Sen. Tom Bakk woke up at 4:46 this morning and had some sort of political and grandfatherly epiphany.
About seven hours later, at Capitol news conference, the always loquacious and blunt DFL Senate minority leader from Cook went on a bit of a rant, bordering on sermon, about the future of Minnesota.
“I woke up thinking this: What kind of Minnesota do I want to have?” Bakk said during what was supposed to be another routine end-of-week briefing by DFL legislative leaders.
He said he woke up thinking of his little grandson.
“I woke up thinking, what’s the K-12 system gonna be like for him. How much is [college] tuition going to be? Is his mom and dad going to be able to afford it. My younger son’s gonna have a little girl in April. What if she’s born with a disability? What kind of opportunity is she going to have to meet her maximum potential? I’m just somebody who believes government has a role in helping in those areas … We’ve lost sight of the real discussion, which is, on May 23, what kind of Minnesota do we want to have?”
Well, that sure clarified the debate in the Minnesota House and Senate after the second full week, in which the Republican-controlled chambers introduced bills to cut some corporate taxes and reduce the number of government employees. In Bakk’s view, all that will do is increase local property taxes and make government less efficient.
Bakk, in the Legislature since 1994, spoke from the heart soon after he spoke with, some anger, about the opening days of the legislative session.
“I am a bit concerned about how we are getting started,” he said, adding that, in his view, former Gov. Tim Pawlenty spent plenty of time “demonizing local government” and shifting the tax burden onto property tax payers.
And already this session, “I heard the demonization of government and public employees, and it begs the question … You hear people say, ‘I came here to strangle the beast.’ Government is not some foreign entity, an alien being from some place …
“I would say this to the business community: ‘We spend half of the state budget on education … The work of government is the feeder program for our economy. If we don’t spend that money, how are our businesses ever gonna get qualified employees?’ “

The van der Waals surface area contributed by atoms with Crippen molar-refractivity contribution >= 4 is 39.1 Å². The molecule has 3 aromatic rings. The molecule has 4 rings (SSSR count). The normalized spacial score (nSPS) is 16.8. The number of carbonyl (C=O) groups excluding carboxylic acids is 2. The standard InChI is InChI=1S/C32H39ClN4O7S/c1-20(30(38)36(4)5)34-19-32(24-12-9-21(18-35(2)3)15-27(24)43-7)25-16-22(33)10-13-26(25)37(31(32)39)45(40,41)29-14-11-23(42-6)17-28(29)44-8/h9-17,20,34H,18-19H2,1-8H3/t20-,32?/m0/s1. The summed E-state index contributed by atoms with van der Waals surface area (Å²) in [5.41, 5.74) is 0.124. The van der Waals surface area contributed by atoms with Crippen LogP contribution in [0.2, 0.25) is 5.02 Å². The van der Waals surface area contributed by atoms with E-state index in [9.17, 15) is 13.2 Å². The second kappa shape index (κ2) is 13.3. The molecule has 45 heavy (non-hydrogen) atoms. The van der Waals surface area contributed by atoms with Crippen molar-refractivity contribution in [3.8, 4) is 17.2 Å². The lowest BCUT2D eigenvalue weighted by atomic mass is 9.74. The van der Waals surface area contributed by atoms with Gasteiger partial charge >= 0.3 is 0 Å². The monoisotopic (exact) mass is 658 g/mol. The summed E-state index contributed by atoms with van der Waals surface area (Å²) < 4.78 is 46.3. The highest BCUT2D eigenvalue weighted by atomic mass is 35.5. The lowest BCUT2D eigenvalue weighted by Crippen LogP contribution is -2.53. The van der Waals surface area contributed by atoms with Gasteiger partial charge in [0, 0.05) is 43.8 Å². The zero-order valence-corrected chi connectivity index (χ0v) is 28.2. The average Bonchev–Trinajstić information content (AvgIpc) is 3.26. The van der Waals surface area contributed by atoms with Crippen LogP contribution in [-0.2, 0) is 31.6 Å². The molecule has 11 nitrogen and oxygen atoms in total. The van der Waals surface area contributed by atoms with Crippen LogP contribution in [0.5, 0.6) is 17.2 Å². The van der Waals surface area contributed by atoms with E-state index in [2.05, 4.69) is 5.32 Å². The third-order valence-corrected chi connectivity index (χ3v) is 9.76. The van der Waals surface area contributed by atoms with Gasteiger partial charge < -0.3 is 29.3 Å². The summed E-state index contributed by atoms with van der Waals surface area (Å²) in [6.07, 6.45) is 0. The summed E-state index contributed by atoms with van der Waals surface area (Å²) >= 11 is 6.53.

Earlier, in their own, far less emotional briefing, House GOP leaders Speaker Kurt Zellers and Majority Leader Mike Dean spoke of wanting to swiftly move forward bills introduced last week. While Zellers said the public would be heard in committees, he also said there would be little patience for dragging matters along.
Some issues are old and long-simmering ones, he said, such as lifting a nuclear power plant moratorium and reducing the business tax rate.
Said Zellers: “We want to make sure everyone is heard, but we don’t want folks to come in to slow the process down … if you’re coming in with an argument to an old idea. The average Minnesotan doesn’t have time for that. They told us to get down here, get to work and get the job done.”
Dean said traditional wisdom is that January is a time for organization and figuring things out. Not this session, he said. No way.
“This just isn’t that kind of a year,” said Dean. “If we are going to be done on time, we have to start now … We’re not going to wait around for February or March or April to start our work.”
As for Dayton’s Feb. 15 budget deadline, Zellers said, “We’ll be respectful of that,” but he didn’t say if the House would hold off on submitting its budget until after Dayton’s proposal.